And as the men ransacked the room, grabbing random books and stuffing them into knapsacks, kicking over the tables and benches, the precious inks and paint spreading across the floor, she felt no fear with this man or of this man. He simply waited for them to be gone but with a rumbling quiet. It was as if she knew his mind for if he hadn’t been there, she too would’ve been angry and attacked them, kicked at their shins, berated them in as many languages as she knew for their wanton destruction.

But they found what they were looking for: the gold leaf used on the most precious of manuscripts, the illumination. That and destruction of some of the precious books seemed to be their aim as they cheered in a reckless way and stomped out of the room, crashing the door closed behind them.

The girl watched the man’s eyes drop from the door and stare into space, as if coming to some decision or capturing his will. But when he turned his head to her, he smiled pleasantly and pointed down. She nodded dumbly and in another whoosh that she couldn’t explain, she was back with her feet on the floor, standing amongst the ruin of the vellum, ink, and red. In any other place or time, she would’ve felt this sacrilege like a stab to her heart, her father’s passion and learning had become her faith.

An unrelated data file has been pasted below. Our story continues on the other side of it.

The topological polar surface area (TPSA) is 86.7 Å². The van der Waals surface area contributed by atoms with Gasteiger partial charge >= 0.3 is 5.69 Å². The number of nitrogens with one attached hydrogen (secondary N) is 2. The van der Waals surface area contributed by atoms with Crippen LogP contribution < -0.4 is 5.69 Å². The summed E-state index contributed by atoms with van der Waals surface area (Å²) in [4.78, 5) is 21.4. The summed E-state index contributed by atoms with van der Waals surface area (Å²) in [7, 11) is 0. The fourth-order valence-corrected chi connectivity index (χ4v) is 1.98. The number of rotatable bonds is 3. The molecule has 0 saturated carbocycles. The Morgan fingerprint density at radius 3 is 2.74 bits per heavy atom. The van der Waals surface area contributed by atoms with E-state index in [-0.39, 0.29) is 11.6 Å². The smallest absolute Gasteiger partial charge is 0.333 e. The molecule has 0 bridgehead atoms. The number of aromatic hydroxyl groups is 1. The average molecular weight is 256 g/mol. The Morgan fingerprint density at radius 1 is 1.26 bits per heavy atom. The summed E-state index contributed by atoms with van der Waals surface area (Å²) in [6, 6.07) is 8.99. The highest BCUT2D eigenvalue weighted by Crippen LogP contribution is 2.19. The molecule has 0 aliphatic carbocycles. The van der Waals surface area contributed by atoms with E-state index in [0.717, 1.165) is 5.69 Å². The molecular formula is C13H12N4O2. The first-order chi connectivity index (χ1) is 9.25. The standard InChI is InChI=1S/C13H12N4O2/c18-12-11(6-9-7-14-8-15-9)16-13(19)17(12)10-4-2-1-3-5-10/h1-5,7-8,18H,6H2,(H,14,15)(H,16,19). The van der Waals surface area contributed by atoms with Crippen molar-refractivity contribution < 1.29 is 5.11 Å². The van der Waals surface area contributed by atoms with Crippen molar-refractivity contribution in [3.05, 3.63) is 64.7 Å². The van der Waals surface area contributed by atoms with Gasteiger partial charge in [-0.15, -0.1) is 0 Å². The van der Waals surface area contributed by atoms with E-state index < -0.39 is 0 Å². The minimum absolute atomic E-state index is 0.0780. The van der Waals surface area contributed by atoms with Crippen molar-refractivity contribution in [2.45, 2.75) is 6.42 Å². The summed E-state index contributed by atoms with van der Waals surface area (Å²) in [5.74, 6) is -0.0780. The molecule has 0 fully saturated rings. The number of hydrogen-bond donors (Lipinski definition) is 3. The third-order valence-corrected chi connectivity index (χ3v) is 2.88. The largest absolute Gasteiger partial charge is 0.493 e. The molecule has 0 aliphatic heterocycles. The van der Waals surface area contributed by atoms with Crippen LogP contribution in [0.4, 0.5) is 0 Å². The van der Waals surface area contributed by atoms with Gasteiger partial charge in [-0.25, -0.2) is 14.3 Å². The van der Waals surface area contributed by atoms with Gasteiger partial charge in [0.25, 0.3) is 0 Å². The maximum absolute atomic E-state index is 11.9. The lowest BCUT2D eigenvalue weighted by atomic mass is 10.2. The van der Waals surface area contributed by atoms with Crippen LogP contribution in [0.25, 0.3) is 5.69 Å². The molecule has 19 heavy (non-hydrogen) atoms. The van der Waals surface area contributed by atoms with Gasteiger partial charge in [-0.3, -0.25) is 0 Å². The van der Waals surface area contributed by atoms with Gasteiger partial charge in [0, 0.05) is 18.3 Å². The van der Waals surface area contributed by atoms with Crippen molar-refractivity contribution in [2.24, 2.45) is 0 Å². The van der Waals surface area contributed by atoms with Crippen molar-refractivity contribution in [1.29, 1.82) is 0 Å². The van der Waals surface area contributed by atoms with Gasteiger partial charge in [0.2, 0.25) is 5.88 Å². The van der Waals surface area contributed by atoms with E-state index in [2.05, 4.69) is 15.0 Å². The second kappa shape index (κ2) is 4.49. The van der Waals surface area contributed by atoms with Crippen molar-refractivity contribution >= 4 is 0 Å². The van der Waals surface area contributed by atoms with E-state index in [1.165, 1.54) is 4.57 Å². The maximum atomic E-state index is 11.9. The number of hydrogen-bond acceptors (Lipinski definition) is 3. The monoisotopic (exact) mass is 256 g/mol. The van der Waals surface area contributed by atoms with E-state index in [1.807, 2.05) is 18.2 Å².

But she was caught staring at the striking man, in his simple monk robe that looked sizes too big and hastily donned. His hair was wild and unkempt but shining bronze. He didn’t seem to notice the room much but looked as if through the door, his head tilted slightly as if listening. She didn’t need him to shush her again, her breath had been stolen. In the aura of the lamp glow, his rumpled robe cast a shadow upon the wall that made him looked like one of the winged ones.

Her eyes darted from the shadow to him, convinced he was giving himself away to her. She had read all about the djinn from her father’s people and the angels from the local ones and either way, his rescue of her spoke of the divine.

In the quiet of her breathtaking epiphany, he slowly turned to look at her. His face screwed up a moment as he considered her, then bungled over a few words in Latin as if words fell uncommonly strange from his lips.

Boni Pueri.”

The door then burst open and her father rushed in along with an old, bearded monk with a cane. How her father, who swept her up in his arms, had completely missed the man who’d just been standing there was a mystery and when her father asked how she’d escaped, she pointed to empty space where the man had been.